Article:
...Or go with a group

Riding with others can take some of the think-work out of your travel. Going with a group can be safer than going solo, since most organized rides take place on bike-friendly routes, and group leaders can explain the rules of the road. To find local rides, pop into a neighborhood bike shop and ask, or do some Internet research. Look for routes that sound fun and appropriate to your fitness level. If you’ve never ridden more than 15 minutes at a time and you’re visiting New York City, for instance, Bike New York offers free learn-to-ride classes as well as group rides for all skill levels. Traveling somewhere else? Check out USA Cycling’s database to find a club near you. Don’t be afraid to contact meet-up groups or shop owners to research rides before you go — cyclists are a friendly bunch!

Be seen

This is a given. On busy streets, you want to make sure you stick out. “Lights are great, and reflective wear can help as well,” says Rally racer Krista Doebel-Hickok. The brighter the better when it comes to choosing clothing. “I love riding in my orange Rally Cycling jersey and shorts,” says Rally veteran Sarah Bergen. You may not have a professional cycling kit, but you can buy a fun, bright jersey from a local bike shop or club. New Rally Cycling team member Stephen Bassett rides with flashing lights on both the front and rear of his bike, even on sunny days. If all else fails? Use tape. Anderson adds pieces of reflective tape — available in most fabric and hardware stores and online — to his clothing and backpack at all times to make himself even more visible to motorists.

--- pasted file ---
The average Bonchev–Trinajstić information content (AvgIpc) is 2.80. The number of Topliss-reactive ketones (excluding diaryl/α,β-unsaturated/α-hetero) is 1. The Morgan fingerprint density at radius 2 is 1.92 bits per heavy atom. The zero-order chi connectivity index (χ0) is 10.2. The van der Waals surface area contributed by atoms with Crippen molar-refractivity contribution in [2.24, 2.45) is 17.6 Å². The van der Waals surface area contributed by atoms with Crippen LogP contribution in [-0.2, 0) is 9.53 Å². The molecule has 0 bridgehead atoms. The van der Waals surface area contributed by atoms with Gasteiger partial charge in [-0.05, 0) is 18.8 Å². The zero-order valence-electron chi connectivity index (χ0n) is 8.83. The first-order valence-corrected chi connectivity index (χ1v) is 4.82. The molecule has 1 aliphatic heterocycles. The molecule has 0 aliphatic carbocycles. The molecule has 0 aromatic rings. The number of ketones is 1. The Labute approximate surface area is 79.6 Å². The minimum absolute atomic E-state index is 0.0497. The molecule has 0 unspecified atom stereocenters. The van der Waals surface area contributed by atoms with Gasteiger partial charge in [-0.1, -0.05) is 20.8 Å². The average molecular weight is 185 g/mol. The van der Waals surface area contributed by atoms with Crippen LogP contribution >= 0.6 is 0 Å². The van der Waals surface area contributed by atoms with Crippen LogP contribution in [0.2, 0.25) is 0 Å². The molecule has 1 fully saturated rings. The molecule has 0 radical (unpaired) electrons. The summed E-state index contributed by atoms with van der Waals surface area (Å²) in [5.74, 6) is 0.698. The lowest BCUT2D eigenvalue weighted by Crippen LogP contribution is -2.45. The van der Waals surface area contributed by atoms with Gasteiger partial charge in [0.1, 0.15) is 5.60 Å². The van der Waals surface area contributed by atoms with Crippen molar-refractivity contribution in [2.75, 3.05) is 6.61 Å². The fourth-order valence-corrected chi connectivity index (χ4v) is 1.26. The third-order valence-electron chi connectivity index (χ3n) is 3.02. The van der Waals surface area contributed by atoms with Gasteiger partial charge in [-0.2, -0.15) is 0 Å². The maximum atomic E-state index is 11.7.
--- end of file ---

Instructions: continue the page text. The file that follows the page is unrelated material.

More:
Stay alert

While cycling can be a great way to take in a city’s sights, be cautious. Traffic can be deadly when you’re not paying attention. “Be alert and observant at all times,” says Laura Shepard, Communications Coordinator at Bike New York. “Drivers may attempt U-turns on busy streets or other reckless maneuvers, and you may have to stop or evade them. People exiting taxis and other passenger vehicles often fling doors open without looking for cyclists, too, so maintain a safe distance of at least two bike lengths, even when vehicles are idling.” The same holds for watching out for distracted pedestrians. Keep your eyes peeled for children and people on cellphones darting in front of you.

Also? Limit distractions. A 2016 observational study out of Boston found that a third of cyclists rode with distractions such as headphones and cellphones, and another, small Dutch study found that riders who used their phones while cycling were more likely to veer or swerve, and detect fewer signs. Bassett never wears headphones in the city while riding “because I want to hear the traffic,” he says. Leave yours at home, too, and try to put your phone away if you can. Finally, obviously, don’t text and drive. Not safe.

Have a blast.

Don’t forget: Cycling in the city should be fun! Take it slow and savor the sights. For many of the Rally Cycling riders, the best part about tooling around a new town is cruising from attraction to attraction, stopping for snacks or souvenirs at cafes and shops along the way. “My favorite thing about hopping on a bike path in the city is knowing that there’s going to be a great cafe with a coffee and a pastry somewhere along the route,” says White. Breathe it all in and enjoy.

Molly Hurford
Rally Health

Articles on Rally Health’s website are provided for informational purposes only, as a free resource for the public. They are not a substitute for medical advice, diagnosis, or treatment. Rally Health does not accept solicitations or compensation from any parties mentioned in the articles, and the articles are not an endorsement of any providers, experts, websites, tools, or financial consultants, services, and organizations.